I’m a minimalist.
Except when it comes to books.
I’m not positive but I suspect it stems from moving so much in my life. Several times I’ve moved with all my belongings crammed in a car — a rolled-up futon, some clothes, and of course, a ton of books.
A few of those books were ones from my childhood. During all those times of culling my belongings and packing up my car to move cross-country, a few treasured childhood books have always made the cut.
In fact, the only items I have from when I was a child are those books.
That is why when it comes to gift giving time, the first thing I think about for a child is a book.
Books opened up the world to me when I was a child living in a small Northern California town.
Here’s what has made the cut in my life:
A set of mystery books by Wylly Folk St. John.
My oversized “This is Paris” book. Inside, my mother’s friend who went to Paris wrote that she hoped I would visit that city one day. I have.
A Babar book I loved to pieces.
A Fox in Sox book signed by my grandmother.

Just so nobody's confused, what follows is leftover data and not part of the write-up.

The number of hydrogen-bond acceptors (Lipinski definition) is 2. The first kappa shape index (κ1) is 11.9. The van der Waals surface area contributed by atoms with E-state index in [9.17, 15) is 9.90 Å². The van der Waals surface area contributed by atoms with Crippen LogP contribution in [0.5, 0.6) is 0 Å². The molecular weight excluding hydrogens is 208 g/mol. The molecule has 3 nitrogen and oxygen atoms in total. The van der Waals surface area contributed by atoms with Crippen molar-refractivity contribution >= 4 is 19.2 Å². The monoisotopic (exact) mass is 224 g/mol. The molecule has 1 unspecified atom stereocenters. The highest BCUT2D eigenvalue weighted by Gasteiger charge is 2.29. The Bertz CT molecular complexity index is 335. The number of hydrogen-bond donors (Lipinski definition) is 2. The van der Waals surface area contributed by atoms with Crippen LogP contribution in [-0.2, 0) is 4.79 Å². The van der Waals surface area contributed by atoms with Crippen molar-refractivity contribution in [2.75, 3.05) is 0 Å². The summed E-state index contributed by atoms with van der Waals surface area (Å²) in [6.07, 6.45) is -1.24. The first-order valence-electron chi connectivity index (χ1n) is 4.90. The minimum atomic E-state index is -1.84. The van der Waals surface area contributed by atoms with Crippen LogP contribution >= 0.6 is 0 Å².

But my favorite is a child’s thesaurus my fourth grade teacher gave me. Inside, she wrote about how she knew one day I was going to be an author!
I would love to find Mrs. Ward and let her know that my dream came true. If find her, I’m going to let her know that she was one of those remarkable teachers that change a child’s life. But that’s a whole different post.
So, now as an adult, I give kids books as gifts. Maybe my book and its inscription will encourage them to write a book, to move to Paris, or simply to take pleasure in reading.
I don’t know if these gifted books will end up treasured items or land in the January donation box. Heck, I don’t even know if they’ll read them.
But if there is the slightest chance I can pass on a book that will become a treasured belonging in another person’s life, then I’ve done my job.